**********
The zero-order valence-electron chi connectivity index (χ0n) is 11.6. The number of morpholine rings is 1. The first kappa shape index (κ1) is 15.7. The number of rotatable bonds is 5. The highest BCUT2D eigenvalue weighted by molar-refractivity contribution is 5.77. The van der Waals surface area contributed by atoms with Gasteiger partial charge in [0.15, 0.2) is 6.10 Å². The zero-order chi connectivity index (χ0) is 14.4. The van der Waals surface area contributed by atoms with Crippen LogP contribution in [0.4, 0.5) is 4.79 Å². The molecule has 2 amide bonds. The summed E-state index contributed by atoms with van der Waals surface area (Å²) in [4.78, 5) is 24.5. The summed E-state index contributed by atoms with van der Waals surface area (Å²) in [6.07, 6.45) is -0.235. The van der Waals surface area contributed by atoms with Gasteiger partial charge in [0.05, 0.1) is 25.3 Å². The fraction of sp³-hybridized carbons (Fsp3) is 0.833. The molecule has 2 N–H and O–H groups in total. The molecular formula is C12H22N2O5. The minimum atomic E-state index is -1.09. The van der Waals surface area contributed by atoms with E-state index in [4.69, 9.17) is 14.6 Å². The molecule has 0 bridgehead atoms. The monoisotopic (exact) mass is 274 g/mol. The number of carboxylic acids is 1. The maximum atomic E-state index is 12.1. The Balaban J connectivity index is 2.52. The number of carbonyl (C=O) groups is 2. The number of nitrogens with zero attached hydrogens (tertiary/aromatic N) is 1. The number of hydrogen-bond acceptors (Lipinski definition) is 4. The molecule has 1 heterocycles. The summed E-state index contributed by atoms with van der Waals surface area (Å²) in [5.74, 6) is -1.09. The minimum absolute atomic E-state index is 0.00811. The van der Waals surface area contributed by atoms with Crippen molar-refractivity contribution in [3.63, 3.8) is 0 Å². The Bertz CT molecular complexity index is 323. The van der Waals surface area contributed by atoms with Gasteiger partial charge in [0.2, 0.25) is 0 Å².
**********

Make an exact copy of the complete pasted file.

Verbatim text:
The zero-order valence-electron chi connectivity index (χ0n) is 11.6. The number of morpholine rings is 1. The first kappa shape index (κ1) is 15.7. The number of rotatable bonds is 5. The highest BCUT2D eigenvalue weighted by molar-refractivity contribution is 5.77. The van der Waals surface area contributed by atoms with Gasteiger partial charge in [0.15, 0.2) is 6.10 Å². The zero-order chi connectivity index (χ0) is 14.4. The van der Waals surface area contributed by atoms with Crippen LogP contribution in [0.4, 0.5) is 4.79 Å². The molecule has 2 amide bonds. The summed E-state index contributed by atoms with van der Waals surface area (Å²) in [4.78, 5) is 24.5. The summed E-state index contributed by atoms with van der Waals surface area (Å²) in [6.07, 6.45) is -0.235. The van der Waals surface area contributed by atoms with Gasteiger partial charge in [0.05, 0.1) is 25.3 Å². The fraction of sp³-hybridized carbons (Fsp3) is 0.833. The molecule has 2 N–H and O–H groups in total. The molecular formula is C12H22N2O5. The minimum atomic E-state index is -1.09. The van der Waals surface area contributed by atoms with E-state index in [4.69, 9.17) is 14.6 Å². The molecule has 0 bridgehead atoms. The monoisotopic (exact) mass is 274 g/mol. The number of carboxylic acids is 1. The maximum atomic E-state index is 12.1. The Balaban J connectivity index is 2.52. The number of carbonyl (C=O) groups is 2. The number of nitrogens with zero attached hydrogens (tertiary/aromatic N) is 1. The number of hydrogen-bond acceptors (Lipinski definition) is 4. The molecule has 1 heterocycles. The summed E-state index contributed by atoms with van der Waals surface area (Å²) in [5.74, 6) is -1.09. The minimum absolute atomic E-state index is 0.00811. The van der Waals surface area contributed by atoms with Crippen molar-refractivity contribution in [3.63, 3.8) is 0 Å². The Bertz CT molecular complexity index is 323. The van der Waals surface area contributed by atoms with Gasteiger partial charge in [0.2, 0.25) is 0 Å².